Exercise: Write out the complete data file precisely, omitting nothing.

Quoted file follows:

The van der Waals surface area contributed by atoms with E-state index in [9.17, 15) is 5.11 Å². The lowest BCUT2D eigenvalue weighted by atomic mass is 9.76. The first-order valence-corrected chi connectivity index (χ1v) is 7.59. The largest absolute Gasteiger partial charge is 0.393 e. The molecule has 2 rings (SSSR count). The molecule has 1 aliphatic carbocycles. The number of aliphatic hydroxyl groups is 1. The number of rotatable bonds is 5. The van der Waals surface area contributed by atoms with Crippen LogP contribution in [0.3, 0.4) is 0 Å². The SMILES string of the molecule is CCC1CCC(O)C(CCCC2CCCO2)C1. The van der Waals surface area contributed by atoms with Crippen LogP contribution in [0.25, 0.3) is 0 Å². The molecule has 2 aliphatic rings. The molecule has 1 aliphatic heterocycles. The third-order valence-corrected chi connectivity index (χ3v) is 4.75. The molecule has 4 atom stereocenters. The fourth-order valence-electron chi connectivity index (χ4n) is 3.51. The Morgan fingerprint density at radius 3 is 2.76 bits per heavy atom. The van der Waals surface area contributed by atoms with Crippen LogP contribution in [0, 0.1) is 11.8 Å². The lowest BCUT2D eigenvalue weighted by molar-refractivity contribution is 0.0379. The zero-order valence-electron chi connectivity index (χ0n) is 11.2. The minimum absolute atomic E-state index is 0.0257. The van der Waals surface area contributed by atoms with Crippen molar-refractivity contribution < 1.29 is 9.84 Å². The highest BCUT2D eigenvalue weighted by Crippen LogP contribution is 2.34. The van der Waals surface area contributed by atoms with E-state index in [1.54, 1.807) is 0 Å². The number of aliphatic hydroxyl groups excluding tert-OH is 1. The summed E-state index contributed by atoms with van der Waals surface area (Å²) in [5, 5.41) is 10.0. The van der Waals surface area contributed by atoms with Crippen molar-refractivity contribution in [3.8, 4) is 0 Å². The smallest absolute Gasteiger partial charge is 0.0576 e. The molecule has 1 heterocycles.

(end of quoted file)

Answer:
The van der Waals surface area contributed by atoms with E-state index in [9.17, 15) is 5.11 Å². The lowest BCUT2D eigenvalue weighted by atomic mass is 9.76. The first-order valence-corrected chi connectivity index (χ1v) is 7.59. The largest absolute Gasteiger partial charge is 0.393 e. The molecule has 2 rings (SSSR count). The molecule has 1 aliphatic carbocycles. The number of aliphatic hydroxyl groups is 1. The number of rotatable bonds is 5. The van der Waals surface area contributed by atoms with Crippen LogP contribution in [0.3, 0.4) is 0 Å². The SMILES string of the molecule is CCC1CCC(O)C(CCCC2CCCO2)C1. The van der Waals surface area contributed by atoms with Crippen LogP contribution in [0.25, 0.3) is 0 Å². The molecule has 2 aliphatic rings. The molecule has 1 aliphatic heterocycles. The third-order valence-corrected chi connectivity index (χ3v) is 4.75. The molecule has 4 atom stereocenters. The fourth-order valence-electron chi connectivity index (χ4n) is 3.51. The Morgan fingerprint density at radius 3 is 2.76 bits per heavy atom. The van der Waals surface area contributed by atoms with Crippen LogP contribution in [0, 0.1) is 11.8 Å². The lowest BCUT2D eigenvalue weighted by molar-refractivity contribution is 0.0379. The zero-order valence-electron chi connectivity index (χ0n) is 11.2. The minimum absolute atomic E-state index is 0.0257. The van der Waals surface area contributed by atoms with Crippen molar-refractivity contribution < 1.29 is 9.84 Å². The highest BCUT2D eigenvalue weighted by Crippen LogP contribution is 2.34. The van der Waals surface area contributed by atoms with E-state index in [1.54, 1.807) is 0 Å². The number of aliphatic hydroxyl groups excluding tert-OH is 1. The summed E-state index contributed by atoms with van der Waals surface area (Å²) in [5, 5.41) is 10.0. The van der Waals surface area contributed by atoms with Crippen molar-refractivity contribution in [3.8, 4) is 0 Å². The smallest absolute Gasteiger partial charge is 0.0576 e. The molecule has 1 heterocycles.